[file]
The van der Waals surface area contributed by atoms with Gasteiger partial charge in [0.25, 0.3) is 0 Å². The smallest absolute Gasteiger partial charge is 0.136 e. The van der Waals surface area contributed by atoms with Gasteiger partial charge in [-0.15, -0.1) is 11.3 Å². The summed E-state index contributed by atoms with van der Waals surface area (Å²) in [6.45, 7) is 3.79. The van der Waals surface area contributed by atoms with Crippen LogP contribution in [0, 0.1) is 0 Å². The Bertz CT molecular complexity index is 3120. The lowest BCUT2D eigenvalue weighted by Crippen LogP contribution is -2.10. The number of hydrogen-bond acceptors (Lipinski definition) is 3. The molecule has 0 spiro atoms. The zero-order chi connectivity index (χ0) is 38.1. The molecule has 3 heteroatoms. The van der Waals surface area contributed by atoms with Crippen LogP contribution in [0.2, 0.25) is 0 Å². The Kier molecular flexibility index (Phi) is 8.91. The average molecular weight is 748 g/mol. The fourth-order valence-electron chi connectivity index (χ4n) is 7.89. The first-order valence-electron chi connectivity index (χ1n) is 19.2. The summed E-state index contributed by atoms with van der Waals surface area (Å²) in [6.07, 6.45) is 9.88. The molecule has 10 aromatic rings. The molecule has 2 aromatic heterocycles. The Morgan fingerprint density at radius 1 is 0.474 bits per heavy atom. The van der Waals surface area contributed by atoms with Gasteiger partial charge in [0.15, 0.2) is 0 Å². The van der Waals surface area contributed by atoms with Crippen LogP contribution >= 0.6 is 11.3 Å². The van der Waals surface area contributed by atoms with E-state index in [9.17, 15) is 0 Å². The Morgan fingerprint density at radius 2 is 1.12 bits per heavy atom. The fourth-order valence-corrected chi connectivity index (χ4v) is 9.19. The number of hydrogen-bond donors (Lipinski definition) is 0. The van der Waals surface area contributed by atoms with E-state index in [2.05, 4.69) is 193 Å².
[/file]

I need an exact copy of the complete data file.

The van der Waals surface area contributed by atoms with Gasteiger partial charge in [0.25, 0.3) is 0 Å². The smallest absolute Gasteiger partial charge is 0.136 e. The van der Waals surface area contributed by atoms with Gasteiger partial charge in [-0.15, -0.1) is 11.3 Å². The summed E-state index contributed by atoms with van der Waals surface area (Å²) in [6.45, 7) is 3.79. The van der Waals surface area contributed by atoms with Crippen LogP contribution in [0, 0.1) is 0 Å². The Bertz CT molecular complexity index is 3120. The lowest BCUT2D eigenvalue weighted by Crippen LogP contribution is -2.10. The number of hydrogen-bond acceptors (Lipinski definition) is 3. The molecule has 0 spiro atoms. The zero-order chi connectivity index (χ0) is 38.1. The molecule has 3 heteroatoms. The van der Waals surface area contributed by atoms with Crippen LogP contribution in [0.2, 0.25) is 0 Å². The Kier molecular flexibility index (Phi) is 8.91. The average molecular weight is 748 g/mol. The fourth-order valence-electron chi connectivity index (χ4n) is 7.89. The first-order valence-electron chi connectivity index (χ1n) is 19.2. The summed E-state index contributed by atoms with van der Waals surface area (Å²) in [6.07, 6.45) is 9.88. The molecule has 10 aromatic rings. The molecule has 2 aromatic heterocycles. The Morgan fingerprint density at radius 1 is 0.474 bits per heavy atom. The van der Waals surface area contributed by atoms with Gasteiger partial charge in [0.15, 0.2) is 0 Å². The van der Waals surface area contributed by atoms with Crippen LogP contribution >= 0.6 is 11.3 Å². The van der Waals surface area contributed by atoms with E-state index in [9.17, 15) is 0 Å². The Morgan fingerprint density at radius 2 is 1.12 bits per heavy atom. The fourth-order valence-corrected chi connectivity index (χ4v) is 9.19. The number of hydrogen-bond donors (Lipinski definition) is 0. The van der Waals surface area contributed by atoms with E-state index in [2.05, 4.69) is 193 Å².